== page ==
Timebar. It sounds dull and lawyerly. And in many ways it is. The legal theory goes that it is about making the law on claiming compensation fair. Words like “equitable” are often used. In short, the law holds that wrongdoers shouldn’t have the threat of compensation hanging over their heads for ever. A victim should have a reasonable period of time to make a claim. But, if they wait too long to enforce that right by bringing court proceedings forward, then the right is lost for ever.
Hmmm. To be honest, it doesn’t sit that comfortably with me on any level. In a nutshell, the law doesn’t deny that they wrongdoer did something wrong; something that ought to result in them paying fair compensation. It simply gives them a get out of gaol card. And that’s where I have real problem. This isn’t a game. This is real people. Real victims. Real victims of wrongs whose lives have been damaged by somebody else.
So, I’m very sceptical that the law on timebar can ever be described fair or just or equitable. That is no more glaring than in relation to victims of historic abuse.
I was therefore very pleased to see that one of the first things that the Scottish Government did when it was reinstalled after the recent election was to publish a paper to correct the brutally unfair timebar rules for victims of historic abuse.
This was true to the promises made by the First Minister in the lead up to the Scottish election. It’s affirmed that the current law was unjustifiable and it has to be changed by statute. The government paper included a draft Bill. The Bill is extremely short and is therefore very easy to take forward; and yet its impact as a force for good to provide justice for victims is immeasurable. All that is needed now is for the Scottish Government to take the matter forward into its first legislative programme and indeed prioritise the Bill within that legislative programme. Morally, it is incontrovertible, politically it is unarguable; the Tories may even vote in its favour. Practically, the Bill is very short and will therefore require only the most basic of scrutiny by the Justice Committee.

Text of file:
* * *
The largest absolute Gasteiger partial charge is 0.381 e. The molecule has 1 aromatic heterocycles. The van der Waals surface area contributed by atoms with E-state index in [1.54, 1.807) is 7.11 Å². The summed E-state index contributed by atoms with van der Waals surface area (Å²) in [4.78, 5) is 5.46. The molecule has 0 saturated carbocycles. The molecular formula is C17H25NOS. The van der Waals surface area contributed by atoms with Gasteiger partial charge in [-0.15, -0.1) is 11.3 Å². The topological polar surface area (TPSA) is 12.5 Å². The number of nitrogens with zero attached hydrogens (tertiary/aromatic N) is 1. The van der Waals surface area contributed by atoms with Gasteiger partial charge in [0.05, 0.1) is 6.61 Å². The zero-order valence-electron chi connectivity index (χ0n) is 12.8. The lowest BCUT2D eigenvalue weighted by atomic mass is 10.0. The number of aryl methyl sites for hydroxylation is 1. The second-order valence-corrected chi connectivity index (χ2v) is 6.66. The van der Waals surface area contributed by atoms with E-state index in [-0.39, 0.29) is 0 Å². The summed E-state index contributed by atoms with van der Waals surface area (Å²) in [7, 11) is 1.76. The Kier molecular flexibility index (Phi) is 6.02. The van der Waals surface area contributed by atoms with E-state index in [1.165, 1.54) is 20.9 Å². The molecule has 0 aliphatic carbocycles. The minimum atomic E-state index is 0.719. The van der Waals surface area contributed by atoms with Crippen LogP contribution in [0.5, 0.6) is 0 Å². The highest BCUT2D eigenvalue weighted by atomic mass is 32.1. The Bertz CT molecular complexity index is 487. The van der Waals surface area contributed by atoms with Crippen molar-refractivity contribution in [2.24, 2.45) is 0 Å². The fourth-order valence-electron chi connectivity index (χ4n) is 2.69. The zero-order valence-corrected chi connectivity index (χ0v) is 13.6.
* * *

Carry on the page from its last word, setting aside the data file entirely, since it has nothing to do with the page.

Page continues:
It is a Bill that could be on the Statute Book within 12 months. In my opinion there is absolutely no reason why the Bill should not form part of our law within that period.
We all know the phrase that justice delayed is justice denied. In the context of historical abuse, that is not correct. For as long as the Scottish Parliament delay in bringing forward legislation there is absolutely no justice for the victims at all.
We are in a strange parallel universe where the Conservatives are the official opposition in the Scottish Parliament. They were elected as the “Ruth Davidson is dead nice and will never give up on the Union party” but as an opposition they are the Tories. That has made history.
It is time to make real history. The Scottish Government must make their Bill to support victims of historical abuse a legislative priority. That will force the Tories to take a stand. We will then see (as well it ought to be) if the Bill will be the first to be passed by the Scottish Parliament unanimously under the opposition of the Tories.
Too many years have passed. Too many people continue to suffer. Every victim of historical abuse deserves fair and just recompense. That cannot begin until the Bill has passed and as a lawyer representing victims of historical abuse I demand that the Scottish Government act and they act immediately.
Blog by Patrick McGuire, Partner